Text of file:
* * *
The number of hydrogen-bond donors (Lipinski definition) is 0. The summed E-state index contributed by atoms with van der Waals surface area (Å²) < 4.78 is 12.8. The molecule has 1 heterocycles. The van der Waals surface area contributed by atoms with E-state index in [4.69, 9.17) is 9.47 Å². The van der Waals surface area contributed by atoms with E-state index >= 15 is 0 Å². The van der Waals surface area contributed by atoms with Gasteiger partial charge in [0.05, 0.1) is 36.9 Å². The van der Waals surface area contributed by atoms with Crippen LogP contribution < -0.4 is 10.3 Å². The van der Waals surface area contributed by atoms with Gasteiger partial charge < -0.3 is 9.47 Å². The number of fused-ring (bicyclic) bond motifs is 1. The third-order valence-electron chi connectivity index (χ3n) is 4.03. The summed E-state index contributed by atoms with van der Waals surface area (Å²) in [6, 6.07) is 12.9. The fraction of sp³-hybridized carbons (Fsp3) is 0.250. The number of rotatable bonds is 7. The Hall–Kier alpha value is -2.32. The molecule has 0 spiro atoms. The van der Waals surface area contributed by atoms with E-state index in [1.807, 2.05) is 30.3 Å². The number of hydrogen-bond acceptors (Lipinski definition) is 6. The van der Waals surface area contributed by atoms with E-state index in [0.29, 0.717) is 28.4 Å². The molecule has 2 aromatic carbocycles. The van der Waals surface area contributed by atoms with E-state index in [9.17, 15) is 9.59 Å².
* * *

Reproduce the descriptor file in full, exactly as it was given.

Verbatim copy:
The number of hydrogen-bond donors (Lipinski definition) is 0. The summed E-state index contributed by atoms with van der Waals surface area (Å²) < 4.78 is 12.8. The molecule has 1 heterocycles. The van der Waals surface area contributed by atoms with E-state index in [4.69, 9.17) is 9.47 Å². The van der Waals surface area contributed by atoms with E-state index >= 15 is 0 Å². The van der Waals surface area contributed by atoms with Gasteiger partial charge in [0.05, 0.1) is 36.9 Å². The van der Waals surface area contributed by atoms with Crippen LogP contribution < -0.4 is 10.3 Å². The van der Waals surface area contributed by atoms with Gasteiger partial charge < -0.3 is 9.47 Å². The number of fused-ring (bicyclic) bond motifs is 1. The third-order valence-electron chi connectivity index (χ3n) is 4.03. The summed E-state index contributed by atoms with van der Waals surface area (Å²) in [6, 6.07) is 12.9. The fraction of sp³-hybridized carbons (Fsp3) is 0.250. The number of rotatable bonds is 7. The Hall–Kier alpha value is -2.32. The molecule has 0 spiro atoms. The van der Waals surface area contributed by atoms with E-state index in [1.807, 2.05) is 30.3 Å². The number of hydrogen-bond acceptors (Lipinski definition) is 6. The van der Waals surface area contributed by atoms with E-state index in [0.29, 0.717) is 28.4 Å². The molecule has 2 aromatic carbocycles. The van der Waals surface area contributed by atoms with E-state index in [9.17, 15) is 9.59 Å².